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CBN Claims Responsibility For Parallel Market Crash



There are strong indications that the efforts of the Central Bank of Nigeria (CBN) to stabilise the Naira may have started yielding positive results, as the “first test-run” of the measures has hit the speculators.
Top sources at the apex bank who pleaded anonymity, yesterday, said that the deployment of a number of measures by the institution had proved that turning the tide in the forex market is not impossible, especially with the “severe punishment suffered by currency hoarders and speculators” on Wednesday.
It will be recalled that the CBN had said that speculators were behind the market burble, which made a mince-meat of the Naira, sending it crashing to an all-time low of N400 to the dollar.
A source said even though the rates at the parallel market may fall again as speculators may persist, they will only be “gambling” with what is left of Wednesday’s loss, which they will eventually lose with further “strike” from the plans.
The naira’s exchange rate to the dollar had on Wednesday assumed multiple pricing trend at various centres across the country, with the lowest price at N220 to the dollar, while the highest was N300.
“Some parallel market operators revealed that they bought from sellers at the rate of N272 and sold at N295. A good number of the sellers who had suffered huge losses confessed that they had bought at the rate of N380 hoping to sell at N400 before the sudden turn in fortunes,” one of the officials said.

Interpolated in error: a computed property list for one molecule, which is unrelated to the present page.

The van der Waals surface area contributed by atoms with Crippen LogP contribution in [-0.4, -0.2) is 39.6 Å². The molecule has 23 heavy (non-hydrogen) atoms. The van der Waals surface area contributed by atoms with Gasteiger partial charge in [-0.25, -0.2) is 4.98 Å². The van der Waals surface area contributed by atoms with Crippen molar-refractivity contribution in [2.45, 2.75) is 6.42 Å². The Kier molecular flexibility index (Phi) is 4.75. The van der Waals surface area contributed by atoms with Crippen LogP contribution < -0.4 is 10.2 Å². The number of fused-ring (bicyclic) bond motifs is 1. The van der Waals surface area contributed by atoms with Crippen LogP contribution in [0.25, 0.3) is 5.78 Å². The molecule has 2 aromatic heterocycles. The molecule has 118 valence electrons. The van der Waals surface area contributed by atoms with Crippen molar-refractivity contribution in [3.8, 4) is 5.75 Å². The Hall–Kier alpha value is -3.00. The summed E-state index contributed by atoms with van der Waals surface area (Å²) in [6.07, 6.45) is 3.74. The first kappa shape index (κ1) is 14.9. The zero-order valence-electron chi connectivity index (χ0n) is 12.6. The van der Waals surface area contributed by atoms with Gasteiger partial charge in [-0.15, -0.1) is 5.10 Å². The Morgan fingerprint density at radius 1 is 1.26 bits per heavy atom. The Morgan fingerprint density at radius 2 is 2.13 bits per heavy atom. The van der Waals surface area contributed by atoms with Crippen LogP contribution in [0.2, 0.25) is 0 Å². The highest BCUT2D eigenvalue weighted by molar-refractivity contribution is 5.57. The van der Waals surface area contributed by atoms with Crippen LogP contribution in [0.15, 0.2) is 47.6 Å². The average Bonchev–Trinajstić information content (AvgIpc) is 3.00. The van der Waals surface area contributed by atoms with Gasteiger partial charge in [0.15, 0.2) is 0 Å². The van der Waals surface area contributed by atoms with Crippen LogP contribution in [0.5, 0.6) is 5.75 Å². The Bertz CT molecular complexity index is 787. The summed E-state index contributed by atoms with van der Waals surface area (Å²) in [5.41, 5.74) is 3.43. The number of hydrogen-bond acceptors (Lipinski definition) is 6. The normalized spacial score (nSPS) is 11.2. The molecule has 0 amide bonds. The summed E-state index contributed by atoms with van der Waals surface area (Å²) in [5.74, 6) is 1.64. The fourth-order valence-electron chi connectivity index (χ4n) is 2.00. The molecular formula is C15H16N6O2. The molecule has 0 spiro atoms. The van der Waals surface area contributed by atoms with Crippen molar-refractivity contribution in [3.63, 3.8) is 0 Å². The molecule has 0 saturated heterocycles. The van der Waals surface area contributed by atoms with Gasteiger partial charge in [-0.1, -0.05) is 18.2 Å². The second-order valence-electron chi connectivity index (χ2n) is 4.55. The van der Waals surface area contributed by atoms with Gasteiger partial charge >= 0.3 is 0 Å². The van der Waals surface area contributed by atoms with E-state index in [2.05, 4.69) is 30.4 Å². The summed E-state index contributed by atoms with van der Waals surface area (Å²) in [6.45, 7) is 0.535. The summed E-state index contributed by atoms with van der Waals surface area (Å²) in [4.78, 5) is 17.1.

But with the return of speculators to mop up “cheap” dollar at the parallel market yesterday, the exchange rate of the naira to the dollar immediately rose to N330.
The acting President of the Association of Bureau De Change Operators of Nigeria, Alhaji Aminu Gwadabe, said: “Hoarding and speculative activities have returned to the market almost immediately, pushing down the naira’s value again.”
Also, a currency trader said “many people have been asking to buy the dollar today (yesterday), while not many people are coming to sell to us.”
Analysts said the sudden drop was a failed expectation of devaluation, as the Federal Government and the CBN unanimously agreed to resist the pressure, mostly from foreign portfolio investors and their local counterparts.
The Executive Director, Finance, BGL Capital, Femi Ademola, said the recent appreciation may have been response to the persistent advice of the International Monetary Fund (IMF) for the country to adopt a floating exchange rate policy.
By the policy, CBN would remove the peg on the exchange rate, but intervene in the critical sectors of the economy, which would end the struggle for the foreign exchange, as banks would begin to sell at rates determined by market demand.

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